- They avoid the “worst” looking stocks, assets classes, and only buy what looks “good”, or
- They follow a strategy until it underperforms for a year or two, or
- They follow a strategy until it loses money along with the market, or
- They chase good performance by buying more instead of selling when they should.
The easiest way to explain it is investors lose faith in the process or never trust it to start, while the algorithm never second-guesses the process. It never makes emotional decisions. It never wavers.
This isn’t limited to Greenblatt’s strategy. It’s universal.
Michael Mauboussin spent a good portion of an interview for Graham & Doddsville discussing the importance of trusting the process because of the noise, bias, and behavior that can infect our decisions.
There’s a great essay that I learned about from Atul Gawande, who wrote The Checklist Manifesto. It was an essay written in the 1970s by, of all things, two philosophers about medicine. The question was, “why do doctors fail?” They said it basically comes down to two things. The first is ignorance, meaning you just don’t know what you’re doing. You don’t know how to do this particular operation or whatever it is. The second way doctors fail is execution. People just don’t do what they know they should be doing. When you read the Checklist Manifesto, it’s much more about the latter than the former.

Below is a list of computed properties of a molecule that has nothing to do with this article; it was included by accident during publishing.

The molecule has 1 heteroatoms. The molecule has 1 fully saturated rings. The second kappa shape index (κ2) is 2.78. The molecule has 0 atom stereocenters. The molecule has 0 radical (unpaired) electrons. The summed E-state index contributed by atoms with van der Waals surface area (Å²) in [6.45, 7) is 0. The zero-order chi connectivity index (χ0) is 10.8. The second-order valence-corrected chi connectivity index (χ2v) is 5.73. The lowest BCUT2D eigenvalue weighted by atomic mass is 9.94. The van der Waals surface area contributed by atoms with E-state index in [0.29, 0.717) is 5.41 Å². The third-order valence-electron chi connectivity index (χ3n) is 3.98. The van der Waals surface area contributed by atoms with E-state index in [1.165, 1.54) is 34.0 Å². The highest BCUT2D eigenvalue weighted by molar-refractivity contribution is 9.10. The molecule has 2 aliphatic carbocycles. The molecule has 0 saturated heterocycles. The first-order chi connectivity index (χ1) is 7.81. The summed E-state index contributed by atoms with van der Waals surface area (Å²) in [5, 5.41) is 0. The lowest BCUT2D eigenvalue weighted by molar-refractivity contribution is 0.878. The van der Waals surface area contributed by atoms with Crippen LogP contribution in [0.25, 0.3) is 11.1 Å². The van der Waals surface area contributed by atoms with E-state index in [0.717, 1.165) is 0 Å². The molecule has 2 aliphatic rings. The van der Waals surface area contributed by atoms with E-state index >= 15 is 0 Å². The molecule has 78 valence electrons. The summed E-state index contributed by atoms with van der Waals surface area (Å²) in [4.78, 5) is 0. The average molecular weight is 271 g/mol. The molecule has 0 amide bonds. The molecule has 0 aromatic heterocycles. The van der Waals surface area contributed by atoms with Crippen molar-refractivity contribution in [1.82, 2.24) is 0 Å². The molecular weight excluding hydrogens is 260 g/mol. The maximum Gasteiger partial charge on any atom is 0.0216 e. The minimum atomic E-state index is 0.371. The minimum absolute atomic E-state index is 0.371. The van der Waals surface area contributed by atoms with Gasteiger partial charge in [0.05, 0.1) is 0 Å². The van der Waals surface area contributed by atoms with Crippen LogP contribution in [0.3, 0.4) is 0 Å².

When I think about investing, it’s really trying to bring both of those things to bear.
To me, those are the two big areas: just getting better and executing effectively day in and day out. I think Gawande’s major contribution to the world is really recognizing that there’s huge upside to just executing what we already know how to do. It’s remarkable how often people deviate from their process.
Trusting the process is not easy, but it’s a prerequisite for investing success. It takes time. It takes self-reflection and openmindedness. It requires a willingness to learn, experiment, fail, keep trying, and constantly improve upon what works. Few people will suffer through that but those that do get rewarded.
Where Humans Meet Machines: Intuition, Expertise, and Learning
Kahneman Interview: Intuition, Expertise, Learning, Humans, and Machines (video)
Adding Your Two Cents May Cost a Lot Over the Long Term
Graham & Doddsville Spring 2018 (pdf)
- To Be a New Fool in the World – J. Zweig
- The Pygmalion Effect: Proving Them Right – Farnam Street
- “If I Were Wrong, What Would It Look Like?” – M. Housel
- The 300 Secrets* to High Stock Returns – Chicago Booth Review
- The Hidden Risk of Passive and Index Hugging – R. Bookstaber
- These Earnings Beats Aren’t Real, It’s Mostly Accounting Gimmicks – Marketwatch
- The Old Allure of New Money – R. Shiller
- This is Why We Can’t Have Nice Things – Epsilon Theory
- How the Enlightenment Ends – H. Kissinger
- The Bill Gates Line – Stratechery
- The Key to Everything – F. Dyson
- How One Company Scammed Silicon Valley and How it Got Caught – NY Times
- 5 Books Worth Reading this Summer – B. Gates
- Summer Reading List 2018 – B. Ritholtz